"Look at the birds of the air: they neither sow nor reap nor gather into barns, and yet your heavenly Father feeds them." Matt. 6:26
I’ve never quite known how to apply this verse to my often-anxious heart. In a podcast I listened to on this passage, the speakers explained how helpful exploring nature and bird-watching can be for anxiety. Go look at birds, they said; purchase a bird book. But Jesus’s words always speak directly into the fears and hurts and anxieties of the human heart, so to belittle his message to an endorsement of parks and recreation felt cheap. In a passage speaking to one of the deepest plagues of the human soul—the slow drizzle of the fear of the unknown on the heart—there had to be more balm in these words.
One pastor helpfully differentiates fear from anxiety. Fear, he said, is the crash of thunder and rain that arrests a small mountain town and then, with the turn of a wind, blows down valley. Fear, this pastor explained, is a grace from the hand of God, designed to stir up the body to flee from impending danger. Anxiety, on the other hand, is more like Scottish weather. It drizzles every day on the soul. Anxiety is the crippling fear of the could be; it’s a Satanic distortion of the common grace of fear—a slow-drip poison that will writhe your soul and body until it folds inward indefinitely.
With that in mind, look carefully at what Jesus says. He directs anxious hearts to gaze at the birds, but he waits only a few words until he is no longer speaking about birds. You can almost picture Jesus standing outside pointing to a few birds, but he doesn’t pull out a bird book and start identifying them. He uses them to speak of his Father, and not just his Father, but your Father. “Your heavenly Father feeds them.” His point is simple and clear: remember the kindness that flows from the hand of your Father, even upon the very least of these. And he’s not even their Father, but he is yours. In other words, Jesus reminds the anxious person to do theology to his or her restless heart. Speak to your heart about who God is and what he is like.
But how do we do this? Which part of the character of God do we speak into our hearts? It depends. In this situation, it seems that the concern was that God would not provide. So Jesus reminds them of the lavish provision and kindness of the Father. Notice how Jesus explains how the character of God confronts the current anxiety of the human heart. Therefore, you need a deeper, more fully orbed view of God. If you only know that God is sovereign, you will whack every nail with that hammer, but there is so much more in God. I don’t care how many theology textbooks you have read, you need a larger view of God. You need to circle the attributes of God around in your mind like a carousel—treasuring each one of his attributes, preaching them into the concerns of your heart. You must do theology for the sake of your soul.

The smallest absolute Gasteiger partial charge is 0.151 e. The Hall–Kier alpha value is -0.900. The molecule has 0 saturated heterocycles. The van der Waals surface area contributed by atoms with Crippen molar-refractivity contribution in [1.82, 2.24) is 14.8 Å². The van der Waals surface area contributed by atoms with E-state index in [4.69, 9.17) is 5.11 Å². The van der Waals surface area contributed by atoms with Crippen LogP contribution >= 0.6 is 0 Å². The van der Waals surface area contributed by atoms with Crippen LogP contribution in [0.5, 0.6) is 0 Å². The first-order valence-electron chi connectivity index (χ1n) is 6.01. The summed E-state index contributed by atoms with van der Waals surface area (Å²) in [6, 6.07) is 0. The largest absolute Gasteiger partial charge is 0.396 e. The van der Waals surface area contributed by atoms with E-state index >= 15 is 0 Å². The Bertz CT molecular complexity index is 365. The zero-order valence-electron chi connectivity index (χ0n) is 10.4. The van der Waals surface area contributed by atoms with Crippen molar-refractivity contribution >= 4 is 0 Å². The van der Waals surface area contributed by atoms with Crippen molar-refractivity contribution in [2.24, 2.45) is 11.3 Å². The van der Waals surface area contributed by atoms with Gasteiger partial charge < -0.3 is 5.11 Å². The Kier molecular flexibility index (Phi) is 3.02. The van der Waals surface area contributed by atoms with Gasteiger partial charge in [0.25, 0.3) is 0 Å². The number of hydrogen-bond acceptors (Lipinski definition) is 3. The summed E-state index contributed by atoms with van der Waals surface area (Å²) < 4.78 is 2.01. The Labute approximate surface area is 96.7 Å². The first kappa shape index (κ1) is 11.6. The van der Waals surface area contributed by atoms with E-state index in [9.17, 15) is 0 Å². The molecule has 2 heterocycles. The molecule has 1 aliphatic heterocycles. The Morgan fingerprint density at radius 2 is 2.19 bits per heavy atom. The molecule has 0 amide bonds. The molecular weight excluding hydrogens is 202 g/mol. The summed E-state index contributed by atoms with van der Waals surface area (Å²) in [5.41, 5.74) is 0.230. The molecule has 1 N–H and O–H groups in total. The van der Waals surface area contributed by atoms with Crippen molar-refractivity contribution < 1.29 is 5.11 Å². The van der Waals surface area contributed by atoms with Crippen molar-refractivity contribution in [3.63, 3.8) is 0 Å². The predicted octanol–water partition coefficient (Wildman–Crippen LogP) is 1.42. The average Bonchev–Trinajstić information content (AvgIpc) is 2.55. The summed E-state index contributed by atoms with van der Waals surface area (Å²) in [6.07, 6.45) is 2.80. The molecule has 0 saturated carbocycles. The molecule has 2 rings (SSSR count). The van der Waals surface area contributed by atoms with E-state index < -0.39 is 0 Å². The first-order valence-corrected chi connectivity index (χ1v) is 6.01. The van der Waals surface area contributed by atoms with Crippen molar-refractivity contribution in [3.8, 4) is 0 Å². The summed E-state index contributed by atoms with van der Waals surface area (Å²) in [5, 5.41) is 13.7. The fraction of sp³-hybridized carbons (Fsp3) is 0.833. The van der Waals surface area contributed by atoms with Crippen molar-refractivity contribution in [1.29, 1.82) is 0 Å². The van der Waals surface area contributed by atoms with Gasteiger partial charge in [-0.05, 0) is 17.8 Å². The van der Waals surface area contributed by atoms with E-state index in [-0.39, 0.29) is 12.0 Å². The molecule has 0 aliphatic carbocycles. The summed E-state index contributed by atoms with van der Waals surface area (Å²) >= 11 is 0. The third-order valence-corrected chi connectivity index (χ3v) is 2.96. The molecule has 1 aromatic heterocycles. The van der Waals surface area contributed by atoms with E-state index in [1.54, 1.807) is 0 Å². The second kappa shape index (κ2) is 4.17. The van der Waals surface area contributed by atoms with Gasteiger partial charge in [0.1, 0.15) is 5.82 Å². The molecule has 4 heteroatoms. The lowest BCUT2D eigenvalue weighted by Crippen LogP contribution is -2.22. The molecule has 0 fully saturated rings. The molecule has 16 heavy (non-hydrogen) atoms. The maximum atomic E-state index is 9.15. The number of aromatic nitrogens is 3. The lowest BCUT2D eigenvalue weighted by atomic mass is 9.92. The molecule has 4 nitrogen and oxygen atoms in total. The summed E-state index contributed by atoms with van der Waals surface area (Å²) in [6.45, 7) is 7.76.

Try memorizing this question & answer from the Westminster Shorter Catechism. You need it in your mind so you can pull an attribute out and hug it with all of your being when the day demands it.
Question: What is God?
Answer: God is a spirit, infinite, eternal, and unchangeable, in his being, wisdom, power, holiness, justice, goodness, and truth.
When the things of this world slip away with the hands of time, remind yourself that God sits in the heavens unmoved. His sits atop his throne—infinite, eternal, and unchangeable.
When the questions and worries of tomorrow seem unsolvable, remember his deep wisdom—loving enough to let pain refine your soul, and strong enough to steady you. When sin once again allures your feeble desires, remember that God is holiness itself. In those thirty silent years of Jesus’s life in the Gospels, he walked out obedience to the Law in our stead. He obeyed each of the commands to the full extent, because he knew we would break them. Remind your heart that he is holiness itself, and you are now united to him. When life has lost its glimmer and the future doesn’t have the allure and excitement it used to, tell your soul that God is good, and that he pulls new sunrises from each night.
Try also memorizing the first question & answer of the Heidelberg Catechism:
Question: What is your only comfort in life and in death?
Answer: That I am not my own, but belong—body and soul, in life and in death—to my faithful Savior, Jesus Christ.
He has fully paid for all my sins with his precious blood, and has set me free from the tyranny of the devil. He also watches over me in such a way that not a hair can fall from my head without the will of my Father in heaven; in fact, all things must work together for my salvation.
Because I belong to him, Christ, by his Holy Spirit, assures me of eternal life and makes me wholeheartedly willing and ready from now on to live for him.
In other words, when your soul becomes a false prophet, screaming for you to fear that which likely will never come, speak to it of the one who was, and is, and is to come. Or, as Jesus put it, look at the birds, and remember the one who bends his ear to their little cries.
* Many of the ideas in this article came from an insightful six-part series by Dr. Cory Brock on anxiety.